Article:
A travel guide to Oahu island


America’s 50th state, Hawaii sits nearly 2,500 miles away from California, and in some ways, feels even farther away when you arrive. Oahu is the state’s third largest island, yet it is home to more than half of Hawaii’s population.

Home to some of the world’s most stunning beaches, Oahu is a tourist paradise that provides guests with surfing, luau parties and rugged landscape. The island doesn’t just house amazing beaches, but world-class attractions such as Pearl Harbor are also located on Oahu as well.

Although many would see Hawaii as a destination that doesn’t fit into the budget traveller’s price range, it can, if you plan wisely.

It may be only the 10th most visited American state, but Hawaii is a place that provides more beach and relaxation than any of its contemporaries. Stretch your legs, walk the sands and say hello to The Aloha State.


Hawaii and Oahu have their roots firmly in Polynesian culture. The Polynesian people sailed from Oceania east toward Hawaii where they settled. These settlers on Oahu set up houses and over the years developed their own distinct culture based on the Polynesian traditions. Religion, food and art were all formed by these settlers on the island of Oahu; and much of it can still be seen or eaten today.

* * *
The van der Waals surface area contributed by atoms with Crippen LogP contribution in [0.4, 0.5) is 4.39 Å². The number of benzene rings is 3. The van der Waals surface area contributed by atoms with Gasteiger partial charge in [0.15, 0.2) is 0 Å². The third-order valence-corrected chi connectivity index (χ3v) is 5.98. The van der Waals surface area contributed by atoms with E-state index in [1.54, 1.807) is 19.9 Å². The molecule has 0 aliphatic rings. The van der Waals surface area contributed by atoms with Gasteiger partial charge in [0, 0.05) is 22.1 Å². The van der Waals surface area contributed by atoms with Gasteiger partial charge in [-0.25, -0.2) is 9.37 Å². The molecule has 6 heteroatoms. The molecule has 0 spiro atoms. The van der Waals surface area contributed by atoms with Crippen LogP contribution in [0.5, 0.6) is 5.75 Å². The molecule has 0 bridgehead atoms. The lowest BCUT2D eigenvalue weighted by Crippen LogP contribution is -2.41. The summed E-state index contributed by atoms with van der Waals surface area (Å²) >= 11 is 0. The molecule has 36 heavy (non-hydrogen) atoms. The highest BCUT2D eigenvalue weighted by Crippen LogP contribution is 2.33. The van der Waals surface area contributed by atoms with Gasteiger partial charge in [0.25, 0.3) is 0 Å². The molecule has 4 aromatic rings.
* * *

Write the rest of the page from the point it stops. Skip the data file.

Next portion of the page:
When sailors and other settlers landed on Hawaii, they added elements of their own culture. These items joined the native Hawaiians’ way of life and was integrated to form what you see now.

There are still numerous ways to see traditional Hawaiian culture when visiting Oahu, and often there are shows and other events that exhibit it. From luau parties to dance exhibitions, it is likely you will see Hawaiian culture up close when visiting the islands.

Places to visit on Oahu


Honolulu is the capital of Hawaii, and is located on Oahu. It is in Honolulu that you will find one of – if not the – most famous beach in the world: Waikiki. The beach is picture perfect with clear blue waters that lap up against golden sands dotted with palm trees. One cannot think of Hawaii without the image of

Waikiki’s beaches coming to mind. The beaches aren’t the only thing to see at Waikiki, however. Kapiolani Park is a beautiful green space that contains the city’s zoo and aquarium. There are also areas for sport and exercise in the park.

Hanauma Bay

Hanauma is one of Oahu’s most popular tourist attractions. The beach is everything you would expect from a Hawaiian beach locale. But it is the marine life that lives in the bay that really makes Hanauma stand out. The entire area is great for snorkelling, which allows you to see the amazing marine life. However, the local hills and forest are also great for hiking.


North Shore

Oahu’s North Shore is a surfer’s paradise. If you want to catch massive waves and ride the current into the Hawaiian beach, then you need to get to Oahu’s North Shore. Perhaps one of the best things about the North Shore is the accommodation. Sure, there are a few big hotels, but you can stay in hostels and guesthouses on the North Shore with no problem, and save yourself some cash.